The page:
1776: The Psychoanalytical Fight for American Independence

     One year made a difference. One month and a day, July 4th. This is the day that we declared full and unconditional independence from Great Britain with no questions asked and no acceptance of negotiation whatsoever. We knew what we wanted and how to get it but there were many ways of going about it besides just fighting on the field and having constant debates with the opposition without any results. I will not go into the full historical timeline of the fight for American independence but instead I will address the psychological and differential viewpoints between the Colonists and the British crown. There are two questions that I ask the readers: How did we as Americans PSYCHOLOGICALLY feel after we declared full independence from the British and how did the British feel after our declaration from colonial rule and losing not only the debate but the war as well? It makes better sense to know that one view will surely go against the other for the simple fact that the main reason for the fighting was for one country wanted to escape from the colonial yoke while the mother country wanted to have full domination over her colonies.

Our nation’s flag.

     The history of the fight for American independence goes way beyond the understanding of WHY it occurred and to get a better understanding of what started it all. There are 5 points that I begin with: The Proclamation of 1763, The Quartering Act, The French and Indian War, The Boston Massacre and The Intolerable Acts. Psychologically America’s way of thinking about independence was not really a huge number. In fact according to Robert M. Calhoon only about 40 to 50% of the free population supported revolution while another 15 to 20% stayed loyal. Those who stayed loyal felt that allegiance to the crown had its benefits such as an aristocratic status, exported goods that did not have a high price, full protection from enemy countries of the mother country and so for. The conflicting personalities between the two groups created a psychological battle that was seen as the catalyst for future generations as a battle between rich and poor, free and slave and the intelligence and ill-educated.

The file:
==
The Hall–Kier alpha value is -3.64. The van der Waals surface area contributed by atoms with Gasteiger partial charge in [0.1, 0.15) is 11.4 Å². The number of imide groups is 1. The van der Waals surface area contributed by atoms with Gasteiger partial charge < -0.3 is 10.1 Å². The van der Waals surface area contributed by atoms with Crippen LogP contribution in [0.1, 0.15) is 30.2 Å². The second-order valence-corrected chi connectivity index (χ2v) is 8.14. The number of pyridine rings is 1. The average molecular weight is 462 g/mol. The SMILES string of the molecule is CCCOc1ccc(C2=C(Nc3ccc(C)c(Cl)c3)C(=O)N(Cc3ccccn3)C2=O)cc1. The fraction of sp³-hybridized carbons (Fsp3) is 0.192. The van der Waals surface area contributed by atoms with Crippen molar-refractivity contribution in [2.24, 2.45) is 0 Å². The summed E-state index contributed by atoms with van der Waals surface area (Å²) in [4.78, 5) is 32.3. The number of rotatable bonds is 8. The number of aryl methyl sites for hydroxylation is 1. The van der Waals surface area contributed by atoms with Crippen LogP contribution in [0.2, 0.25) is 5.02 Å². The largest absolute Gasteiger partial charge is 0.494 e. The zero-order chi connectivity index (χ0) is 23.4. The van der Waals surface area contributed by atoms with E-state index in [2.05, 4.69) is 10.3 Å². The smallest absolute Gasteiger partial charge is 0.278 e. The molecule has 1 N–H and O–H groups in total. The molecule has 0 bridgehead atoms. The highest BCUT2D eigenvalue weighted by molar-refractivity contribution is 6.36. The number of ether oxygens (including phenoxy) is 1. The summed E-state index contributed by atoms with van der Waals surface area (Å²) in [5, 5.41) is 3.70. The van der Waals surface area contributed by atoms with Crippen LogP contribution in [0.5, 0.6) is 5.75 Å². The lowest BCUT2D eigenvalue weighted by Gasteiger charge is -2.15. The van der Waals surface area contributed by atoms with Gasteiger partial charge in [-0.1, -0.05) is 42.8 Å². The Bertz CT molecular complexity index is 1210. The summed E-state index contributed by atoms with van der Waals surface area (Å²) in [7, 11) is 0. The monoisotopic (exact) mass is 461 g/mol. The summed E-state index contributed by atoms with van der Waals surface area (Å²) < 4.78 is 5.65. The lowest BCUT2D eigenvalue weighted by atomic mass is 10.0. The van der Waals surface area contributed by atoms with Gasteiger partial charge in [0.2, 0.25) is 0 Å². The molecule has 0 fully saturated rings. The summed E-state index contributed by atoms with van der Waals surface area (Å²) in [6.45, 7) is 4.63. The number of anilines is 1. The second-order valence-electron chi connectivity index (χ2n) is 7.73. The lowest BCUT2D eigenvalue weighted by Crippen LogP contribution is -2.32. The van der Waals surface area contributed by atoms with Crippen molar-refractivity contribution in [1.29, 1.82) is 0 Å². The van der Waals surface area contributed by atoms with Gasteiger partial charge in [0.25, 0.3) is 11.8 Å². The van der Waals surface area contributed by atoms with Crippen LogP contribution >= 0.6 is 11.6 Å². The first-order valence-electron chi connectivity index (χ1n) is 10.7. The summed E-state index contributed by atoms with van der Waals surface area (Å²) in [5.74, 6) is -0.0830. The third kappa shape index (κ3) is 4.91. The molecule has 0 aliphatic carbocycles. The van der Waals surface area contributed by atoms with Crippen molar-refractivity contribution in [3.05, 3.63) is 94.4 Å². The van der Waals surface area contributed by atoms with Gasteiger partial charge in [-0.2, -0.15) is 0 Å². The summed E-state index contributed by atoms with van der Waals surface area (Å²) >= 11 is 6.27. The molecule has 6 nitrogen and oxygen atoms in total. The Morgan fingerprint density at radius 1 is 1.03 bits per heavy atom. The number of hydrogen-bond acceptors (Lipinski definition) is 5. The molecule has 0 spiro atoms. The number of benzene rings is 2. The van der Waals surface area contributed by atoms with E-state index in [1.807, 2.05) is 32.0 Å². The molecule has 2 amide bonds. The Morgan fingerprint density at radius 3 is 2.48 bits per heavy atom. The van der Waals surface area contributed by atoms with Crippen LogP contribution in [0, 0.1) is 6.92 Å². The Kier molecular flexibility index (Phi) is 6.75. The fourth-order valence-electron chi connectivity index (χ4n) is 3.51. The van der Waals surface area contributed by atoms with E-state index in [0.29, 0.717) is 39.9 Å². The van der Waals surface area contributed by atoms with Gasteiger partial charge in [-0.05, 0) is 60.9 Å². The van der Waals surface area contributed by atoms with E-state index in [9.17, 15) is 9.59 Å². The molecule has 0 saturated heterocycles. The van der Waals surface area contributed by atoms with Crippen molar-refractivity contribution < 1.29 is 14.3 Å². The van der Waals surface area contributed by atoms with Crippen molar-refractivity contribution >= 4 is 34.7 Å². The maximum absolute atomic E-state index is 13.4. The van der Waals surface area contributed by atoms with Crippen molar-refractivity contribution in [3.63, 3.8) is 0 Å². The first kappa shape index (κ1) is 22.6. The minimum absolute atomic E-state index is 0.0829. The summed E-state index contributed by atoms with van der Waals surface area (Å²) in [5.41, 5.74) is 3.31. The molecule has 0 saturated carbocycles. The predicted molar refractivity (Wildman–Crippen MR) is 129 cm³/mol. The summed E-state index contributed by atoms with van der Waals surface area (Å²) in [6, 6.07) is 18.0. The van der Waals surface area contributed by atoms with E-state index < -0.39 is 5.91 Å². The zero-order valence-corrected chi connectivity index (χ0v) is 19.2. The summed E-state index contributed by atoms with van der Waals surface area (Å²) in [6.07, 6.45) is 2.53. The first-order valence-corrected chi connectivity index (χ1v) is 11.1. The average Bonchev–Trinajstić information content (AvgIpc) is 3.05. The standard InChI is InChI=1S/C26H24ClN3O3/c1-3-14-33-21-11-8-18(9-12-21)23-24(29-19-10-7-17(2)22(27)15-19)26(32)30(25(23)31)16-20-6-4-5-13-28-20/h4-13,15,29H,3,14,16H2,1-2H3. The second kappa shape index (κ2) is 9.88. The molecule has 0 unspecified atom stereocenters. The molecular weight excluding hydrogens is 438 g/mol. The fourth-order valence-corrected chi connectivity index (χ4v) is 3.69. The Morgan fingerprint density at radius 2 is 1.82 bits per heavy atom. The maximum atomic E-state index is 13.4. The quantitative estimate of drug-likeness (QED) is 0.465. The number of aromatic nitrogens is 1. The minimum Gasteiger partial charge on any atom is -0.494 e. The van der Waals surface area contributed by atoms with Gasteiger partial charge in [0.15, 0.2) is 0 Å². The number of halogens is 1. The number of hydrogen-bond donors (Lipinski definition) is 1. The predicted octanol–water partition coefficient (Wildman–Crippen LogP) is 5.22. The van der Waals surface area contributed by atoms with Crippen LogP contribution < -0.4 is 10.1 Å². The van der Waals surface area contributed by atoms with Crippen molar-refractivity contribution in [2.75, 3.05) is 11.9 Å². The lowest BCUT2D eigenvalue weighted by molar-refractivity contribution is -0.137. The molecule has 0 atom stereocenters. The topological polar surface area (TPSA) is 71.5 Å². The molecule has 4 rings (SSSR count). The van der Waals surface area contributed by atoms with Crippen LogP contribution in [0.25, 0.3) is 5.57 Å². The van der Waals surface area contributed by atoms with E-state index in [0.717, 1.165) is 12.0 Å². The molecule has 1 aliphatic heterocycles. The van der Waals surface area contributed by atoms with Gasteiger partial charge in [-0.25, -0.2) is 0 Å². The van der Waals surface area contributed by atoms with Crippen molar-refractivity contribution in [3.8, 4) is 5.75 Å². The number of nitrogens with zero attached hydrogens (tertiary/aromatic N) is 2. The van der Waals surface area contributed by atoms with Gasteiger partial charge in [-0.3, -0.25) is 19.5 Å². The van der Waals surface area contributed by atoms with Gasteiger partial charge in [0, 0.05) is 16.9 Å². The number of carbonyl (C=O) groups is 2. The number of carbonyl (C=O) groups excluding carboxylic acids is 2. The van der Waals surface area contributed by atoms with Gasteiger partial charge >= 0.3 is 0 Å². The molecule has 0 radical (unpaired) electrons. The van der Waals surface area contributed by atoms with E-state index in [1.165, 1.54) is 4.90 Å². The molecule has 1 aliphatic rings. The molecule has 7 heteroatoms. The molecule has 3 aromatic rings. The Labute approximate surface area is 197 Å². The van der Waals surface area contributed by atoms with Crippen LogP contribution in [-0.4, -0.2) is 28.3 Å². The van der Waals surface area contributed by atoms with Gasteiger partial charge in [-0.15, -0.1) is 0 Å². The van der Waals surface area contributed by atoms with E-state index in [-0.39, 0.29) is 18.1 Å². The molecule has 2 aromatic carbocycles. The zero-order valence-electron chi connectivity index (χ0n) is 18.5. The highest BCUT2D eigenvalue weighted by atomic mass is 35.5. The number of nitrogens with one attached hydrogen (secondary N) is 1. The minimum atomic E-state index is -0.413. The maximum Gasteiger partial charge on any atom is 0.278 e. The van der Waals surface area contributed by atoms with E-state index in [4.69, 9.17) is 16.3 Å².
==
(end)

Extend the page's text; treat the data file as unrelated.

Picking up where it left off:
The Political and Psychological Differences: The Colonists were more liberal and free-minded feeling abused and mistreated by the British. The Colonists wanted to be more culturally inclusive and felt a more mental hands on approach to freedom of speech, religion, opinion. The mindset of these people were more idealistic and wanting to be their own person without outside physical or mental domination. The British point of view was more rigid and conservative, keeping the status quo and not wanting to change anything in any form or fashion. Also having the mental thought that raising revenue on items that were purchased by the Colonists was within their right and power, knowing that any authority that is challenged will be met with serious consequences. As the reader can see I mixed the political, personal and psychological views in this blog. Taking it from this point of view by two different sides, it was very clear that the opposing mindset between wanting freedom and keeping the status quo collides mentally along the lines of class and status, while America was finding psychological ways to win independence, the mother country was creating ways to make sure that this did not happen. But in the end we all know what happened and as they say the rest is history.


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